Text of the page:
The wealthy are getting weatlhier, as planned (by design).

As a result, the wealth disparity gap in the U.S. has never been larger since the Great Depression:

  • 40% of weatlh in U.S. is owned by a tiny 1% of wealthiest of 305 Million U.S. Population:

  • 045.0% +—————————————-

  • 042.5% +—o————————————

  • 040.0% +-o-o—————————-o-o-
  • (40% owned by 1% of wealthiest)
  • 037.5% +o—-o————————o——-

  • 035.0% +——-o———————o———

  • 032.5% +———o——o—o——-o———

  • 030.0% +———-o—o——o—-o———-

  • 027.5% +————o———o—-o———-

  • 025.0% +————————o—o———-

  • 022.5% +————————o-o————

  • 020.0% +————————-o————-

  • 017.5% +—————————————-

  • 015.0% +—————————————-

  • ————1—1—1—1—1—1—1—1—2—2

  • ————9—9—9—9—9—9—9—9—0—0

  • ————2—3—4—5—6—7—8—9—0—1

  • ————0—0—0—0—0—0—0—0—0—0 YEAR

As a result, nation-wide debt is over $53 Trillion (never worse both in size and as a percentage of the $13.86 Trillion GDP):

And no one has yet been able to answer the question:

  • ? Where will the money come from to pay the interest on the current $53.2 Trillion in total nation-wide debt (3.81 times the $13.86 Trillion GDP), much less the money to pay the principal (LOAN = PRINCIPAL + INTEREST)?
    Especially when that money does not yet exist?

As a result, many deteriorating economic conditions are now worse than ever and/or since the 1930s and 1940s.
Toss in some energy vulnerabilities, $136 per barrel oil, $4 dollar gasoline, the falling U.S. Dollar, and two wars in Iraq and Afghanistan, and it’s not hard to see why.

Unfortunately, neither candidate is serious about real tax-reform, but John McCain’s ideas of taxation are clearly worse, a mere continuation of Bush’s tax system (except worse), and biased toward regressive taxation (i.e. biased toward the wealthy). However, it is quite possible that John McCain doesn’t really understand the regressive nature of the current tax system, because John McCain has already admitted that economics is not his strong suit. Either he doens’t understand it, or doesn’t care that the tax system is regressive.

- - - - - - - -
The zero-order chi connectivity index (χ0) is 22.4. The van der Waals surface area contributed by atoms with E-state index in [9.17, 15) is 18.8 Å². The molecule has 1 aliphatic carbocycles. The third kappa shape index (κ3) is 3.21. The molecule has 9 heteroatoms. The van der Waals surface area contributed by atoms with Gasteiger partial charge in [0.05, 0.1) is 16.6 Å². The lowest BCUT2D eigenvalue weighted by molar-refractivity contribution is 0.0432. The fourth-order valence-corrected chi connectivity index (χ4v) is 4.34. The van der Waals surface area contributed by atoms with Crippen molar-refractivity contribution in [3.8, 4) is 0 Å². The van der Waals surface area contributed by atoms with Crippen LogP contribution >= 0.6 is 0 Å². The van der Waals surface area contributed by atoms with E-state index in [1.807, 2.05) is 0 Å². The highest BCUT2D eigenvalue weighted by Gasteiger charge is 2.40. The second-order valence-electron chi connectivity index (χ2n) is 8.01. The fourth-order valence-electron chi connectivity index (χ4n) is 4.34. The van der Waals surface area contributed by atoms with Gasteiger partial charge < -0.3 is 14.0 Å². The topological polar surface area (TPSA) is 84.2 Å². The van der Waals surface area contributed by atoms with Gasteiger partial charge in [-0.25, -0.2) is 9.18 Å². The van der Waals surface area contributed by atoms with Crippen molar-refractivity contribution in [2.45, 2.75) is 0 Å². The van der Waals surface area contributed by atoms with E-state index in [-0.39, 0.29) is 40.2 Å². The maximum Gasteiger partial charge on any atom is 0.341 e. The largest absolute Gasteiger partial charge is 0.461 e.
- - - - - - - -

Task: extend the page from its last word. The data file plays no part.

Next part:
Regardless of who the next president is, what can the next president accomplish if sabotaged and saddled with the same irrsponsible and corrupt Congress?
Perhaps enough voters will vote more responsibly when enough of them are jobless, homeless, hungry, or worse?
Re-election rates are falling (as predicted), as the majority of Americans pain levels increase.
Perhaps when the pain levels get bad enough, when enough voters are jobless, homeless, and hungry, they will finally do as most voters did in year 1933, and oust 206 (or more) corrupt incumbent politicians from Congress. The sooner the better.

At any rate, the voters have the government that the voters elect (and deserve).

Posted by: d.a.n at June 11, 2008 12:31 PM
Comment #255192

d.a.n said: “Windfall profits (proposed by Barack Obama) is a mistake, and the costs and problems will simply be passed along to consumers as hidden taxes, and encourage more corporations to move out of the U.S. (which they have), taking more jobs with them.”

I am not sure you have this one pegged right, d.a.n.